3 Alexis Lopez "Saving All My Love for You" (Marilyn McCoo and Billy Davis Jr.) Eliminated
4 R. J. Helton "Lately" (Stevie Wonder) Advanced
5 Angela Peel "As We Lay" (Shirley Murdock) Eliminated

Top 10 FinalistsEdit


The finals were broadcast live, in front of a live studio audience. The finals lasted for eight weeks, each finalist performed a song or songs selected from a weekly theme. During the first few weeks, contestants sang one song each. By the top four week, the contestants sang two songs each, and in the finale the two finalists performed three songs apiece.

The results of public vote were revealed in the night following the performance night in the results show. The three or two contestants in the later rounds who received the lowest number of votes were typically called the Bottom Three or Two. From the bottom three, one contestant was sent to safety so that two contestants remained and finally the contestant who received the fewest votes was eliminated from the competition. A farewell video with montage of the eliminated contestant is shown.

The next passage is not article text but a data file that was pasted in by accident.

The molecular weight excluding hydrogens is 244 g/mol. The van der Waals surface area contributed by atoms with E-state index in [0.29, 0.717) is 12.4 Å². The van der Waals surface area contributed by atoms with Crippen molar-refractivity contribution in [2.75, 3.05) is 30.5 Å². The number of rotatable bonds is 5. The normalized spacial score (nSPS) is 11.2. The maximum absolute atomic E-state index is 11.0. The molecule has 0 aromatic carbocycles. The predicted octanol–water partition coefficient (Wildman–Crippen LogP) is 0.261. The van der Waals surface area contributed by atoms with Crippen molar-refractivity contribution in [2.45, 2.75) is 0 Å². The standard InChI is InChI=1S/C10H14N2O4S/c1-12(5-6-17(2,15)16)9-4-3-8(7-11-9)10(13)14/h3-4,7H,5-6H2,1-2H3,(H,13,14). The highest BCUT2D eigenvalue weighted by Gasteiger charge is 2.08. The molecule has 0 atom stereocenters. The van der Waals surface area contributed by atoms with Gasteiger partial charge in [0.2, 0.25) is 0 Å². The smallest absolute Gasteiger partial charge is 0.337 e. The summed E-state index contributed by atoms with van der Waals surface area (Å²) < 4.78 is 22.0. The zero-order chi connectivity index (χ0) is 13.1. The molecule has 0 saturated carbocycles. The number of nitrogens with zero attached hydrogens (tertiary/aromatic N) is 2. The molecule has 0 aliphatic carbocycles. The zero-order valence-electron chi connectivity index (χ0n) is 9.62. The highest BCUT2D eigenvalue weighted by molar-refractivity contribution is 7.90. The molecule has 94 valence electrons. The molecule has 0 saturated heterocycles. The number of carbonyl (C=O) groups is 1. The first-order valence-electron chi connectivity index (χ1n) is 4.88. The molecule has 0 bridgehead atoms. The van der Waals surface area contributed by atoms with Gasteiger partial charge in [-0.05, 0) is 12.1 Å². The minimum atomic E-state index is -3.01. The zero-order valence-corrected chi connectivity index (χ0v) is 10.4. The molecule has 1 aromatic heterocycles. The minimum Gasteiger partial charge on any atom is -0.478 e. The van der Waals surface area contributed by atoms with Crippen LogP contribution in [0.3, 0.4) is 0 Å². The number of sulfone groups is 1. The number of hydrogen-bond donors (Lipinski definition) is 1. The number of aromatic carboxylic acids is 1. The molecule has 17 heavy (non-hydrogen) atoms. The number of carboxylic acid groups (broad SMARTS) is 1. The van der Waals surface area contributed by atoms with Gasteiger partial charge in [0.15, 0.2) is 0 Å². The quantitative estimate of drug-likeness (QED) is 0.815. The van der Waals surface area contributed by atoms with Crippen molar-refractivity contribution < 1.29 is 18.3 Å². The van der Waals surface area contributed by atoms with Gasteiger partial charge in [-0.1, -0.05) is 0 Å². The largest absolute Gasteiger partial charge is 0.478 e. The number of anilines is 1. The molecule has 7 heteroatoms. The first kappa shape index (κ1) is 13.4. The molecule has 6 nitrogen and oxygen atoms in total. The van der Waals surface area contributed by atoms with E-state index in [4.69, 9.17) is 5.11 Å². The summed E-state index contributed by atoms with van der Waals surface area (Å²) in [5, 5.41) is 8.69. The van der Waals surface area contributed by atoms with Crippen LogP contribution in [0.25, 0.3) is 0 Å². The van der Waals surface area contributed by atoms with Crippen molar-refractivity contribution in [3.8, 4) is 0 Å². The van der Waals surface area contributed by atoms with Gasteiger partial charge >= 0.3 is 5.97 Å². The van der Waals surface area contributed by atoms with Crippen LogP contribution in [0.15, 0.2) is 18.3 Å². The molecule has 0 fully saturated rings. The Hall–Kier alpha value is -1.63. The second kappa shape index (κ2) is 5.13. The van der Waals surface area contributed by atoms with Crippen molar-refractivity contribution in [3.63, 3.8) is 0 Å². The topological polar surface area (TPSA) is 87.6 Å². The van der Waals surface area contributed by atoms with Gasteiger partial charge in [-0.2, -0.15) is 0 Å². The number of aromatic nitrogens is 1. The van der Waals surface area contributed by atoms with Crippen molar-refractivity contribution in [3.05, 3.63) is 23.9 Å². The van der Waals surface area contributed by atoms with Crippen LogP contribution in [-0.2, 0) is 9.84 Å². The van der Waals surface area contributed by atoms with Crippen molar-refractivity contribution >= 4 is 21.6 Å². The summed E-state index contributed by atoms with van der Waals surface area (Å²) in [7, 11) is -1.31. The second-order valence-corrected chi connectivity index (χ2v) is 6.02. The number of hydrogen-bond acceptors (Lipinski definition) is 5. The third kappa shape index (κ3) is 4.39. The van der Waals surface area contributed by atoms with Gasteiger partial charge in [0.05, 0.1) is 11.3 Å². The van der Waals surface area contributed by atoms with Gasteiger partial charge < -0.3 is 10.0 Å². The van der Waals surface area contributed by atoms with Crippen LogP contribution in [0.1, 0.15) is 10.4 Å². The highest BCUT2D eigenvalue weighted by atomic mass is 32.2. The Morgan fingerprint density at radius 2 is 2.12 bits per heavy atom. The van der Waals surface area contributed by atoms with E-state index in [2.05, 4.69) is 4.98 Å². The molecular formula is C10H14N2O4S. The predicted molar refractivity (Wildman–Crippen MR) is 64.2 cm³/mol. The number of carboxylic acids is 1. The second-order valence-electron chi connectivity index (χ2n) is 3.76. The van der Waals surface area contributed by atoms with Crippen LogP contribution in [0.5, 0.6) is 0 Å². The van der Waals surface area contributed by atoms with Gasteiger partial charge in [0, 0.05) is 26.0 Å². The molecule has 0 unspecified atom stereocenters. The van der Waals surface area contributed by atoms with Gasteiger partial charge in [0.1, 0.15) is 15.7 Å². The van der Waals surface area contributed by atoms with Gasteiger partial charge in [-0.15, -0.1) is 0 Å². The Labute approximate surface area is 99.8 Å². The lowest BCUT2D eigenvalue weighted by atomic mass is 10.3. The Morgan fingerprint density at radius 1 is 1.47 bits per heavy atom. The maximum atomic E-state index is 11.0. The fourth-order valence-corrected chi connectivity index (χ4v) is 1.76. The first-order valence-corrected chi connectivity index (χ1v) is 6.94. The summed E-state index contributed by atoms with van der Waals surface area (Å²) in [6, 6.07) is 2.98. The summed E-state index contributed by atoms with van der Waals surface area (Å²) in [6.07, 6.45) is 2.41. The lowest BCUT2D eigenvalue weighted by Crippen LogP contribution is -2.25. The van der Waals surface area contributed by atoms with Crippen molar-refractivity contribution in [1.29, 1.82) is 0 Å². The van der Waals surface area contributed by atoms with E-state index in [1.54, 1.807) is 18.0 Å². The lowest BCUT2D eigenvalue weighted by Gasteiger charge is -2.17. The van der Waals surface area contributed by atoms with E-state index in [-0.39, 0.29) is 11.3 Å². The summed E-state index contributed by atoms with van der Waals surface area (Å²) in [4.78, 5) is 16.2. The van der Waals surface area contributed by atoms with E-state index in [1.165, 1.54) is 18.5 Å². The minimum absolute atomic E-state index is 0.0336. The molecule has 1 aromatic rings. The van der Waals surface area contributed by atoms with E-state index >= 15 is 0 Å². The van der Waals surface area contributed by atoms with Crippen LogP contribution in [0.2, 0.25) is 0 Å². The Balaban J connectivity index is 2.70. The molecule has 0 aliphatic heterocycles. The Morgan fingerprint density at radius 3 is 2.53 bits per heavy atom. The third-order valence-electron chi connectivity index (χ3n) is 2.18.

This season largely set the pattern for later seasons, such as group performance by the contestants during the result shows, hometown visits for the top 3, and performing the songs for the top 2 that would be released immediately after the finale. In this season, there were no guest mentors apart from the Burt Bacharach week where the composer helped the contestants prepare their songs.

The finale was between Kelly Clarkson and Justin Guarini, and Kelly Clarkson was declared the winner with 58% out of 15.5 million votes cast.[9] Over 110 million votes were cast over the entire season.[8]